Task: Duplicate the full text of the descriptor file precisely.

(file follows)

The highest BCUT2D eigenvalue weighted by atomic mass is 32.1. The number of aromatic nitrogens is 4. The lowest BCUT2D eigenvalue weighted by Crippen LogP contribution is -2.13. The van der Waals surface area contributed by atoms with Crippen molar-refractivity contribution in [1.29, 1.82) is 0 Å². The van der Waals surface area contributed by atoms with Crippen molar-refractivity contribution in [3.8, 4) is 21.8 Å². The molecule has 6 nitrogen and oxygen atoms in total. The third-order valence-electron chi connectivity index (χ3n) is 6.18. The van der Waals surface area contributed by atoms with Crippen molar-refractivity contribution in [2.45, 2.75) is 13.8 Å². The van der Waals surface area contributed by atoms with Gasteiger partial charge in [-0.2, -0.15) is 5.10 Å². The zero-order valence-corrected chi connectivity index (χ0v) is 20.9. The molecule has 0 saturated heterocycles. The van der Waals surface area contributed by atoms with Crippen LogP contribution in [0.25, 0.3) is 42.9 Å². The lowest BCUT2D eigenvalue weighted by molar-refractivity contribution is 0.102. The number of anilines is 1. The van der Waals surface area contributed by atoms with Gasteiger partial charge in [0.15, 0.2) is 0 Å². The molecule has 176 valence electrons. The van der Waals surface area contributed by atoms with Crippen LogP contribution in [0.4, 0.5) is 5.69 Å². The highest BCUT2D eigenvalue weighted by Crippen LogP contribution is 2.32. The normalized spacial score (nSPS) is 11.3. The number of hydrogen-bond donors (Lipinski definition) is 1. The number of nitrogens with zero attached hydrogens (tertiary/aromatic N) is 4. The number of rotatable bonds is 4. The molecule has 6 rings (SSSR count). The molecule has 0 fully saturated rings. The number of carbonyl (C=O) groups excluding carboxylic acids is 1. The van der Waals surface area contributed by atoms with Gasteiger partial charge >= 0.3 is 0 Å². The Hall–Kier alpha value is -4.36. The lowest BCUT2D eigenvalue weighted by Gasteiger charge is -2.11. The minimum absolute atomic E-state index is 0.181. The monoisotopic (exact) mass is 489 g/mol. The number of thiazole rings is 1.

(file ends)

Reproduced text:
The highest BCUT2D eigenvalue weighted by atomic mass is 32.1. The number of aromatic nitrogens is 4. The lowest BCUT2D eigenvalue weighted by Crippen LogP contribution is -2.13. The van der Waals surface area contributed by atoms with Crippen molar-refractivity contribution in [1.29, 1.82) is 0 Å². The van der Waals surface area contributed by atoms with Crippen molar-refractivity contribution in [3.8, 4) is 21.8 Å². The molecule has 6 nitrogen and oxygen atoms in total. The third-order valence-electron chi connectivity index (χ3n) is 6.18. The van der Waals surface area contributed by atoms with Crippen molar-refractivity contribution in [2.45, 2.75) is 13.8 Å². The van der Waals surface area contributed by atoms with Gasteiger partial charge in [-0.2, -0.15) is 5.10 Å². The zero-order valence-corrected chi connectivity index (χ0v) is 20.9. The molecule has 0 saturated heterocycles. The van der Waals surface area contributed by atoms with Crippen LogP contribution in [0.25, 0.3) is 42.9 Å². The lowest BCUT2D eigenvalue weighted by molar-refractivity contribution is 0.102. The number of anilines is 1. The van der Waals surface area contributed by atoms with Gasteiger partial charge in [0.15, 0.2) is 0 Å². The molecule has 176 valence electrons. The van der Waals surface area contributed by atoms with Crippen LogP contribution in [0.4, 0.5) is 5.69 Å². The highest BCUT2D eigenvalue weighted by Crippen LogP contribution is 2.32. The normalized spacial score (nSPS) is 11.3. The number of hydrogen-bond donors (Lipinski definition) is 1. The number of nitrogens with zero attached hydrogens (tertiary/aromatic N) is 4. The number of rotatable bonds is 4. The molecule has 6 rings (SSSR count). The molecule has 0 fully saturated rings. The number of carbonyl (C=O) groups excluding carboxylic acids is 1. The van der Waals surface area contributed by atoms with Gasteiger partial charge >= 0.3 is 0 Å². The Hall–Kier alpha value is -4.36. The lowest BCUT2D eigenvalue weighted by Gasteiger charge is -2.11. The minimum absolute atomic E-state index is 0.181. The monoisotopic (exact) mass is 489 g/mol. The number of thiazole rings is 1.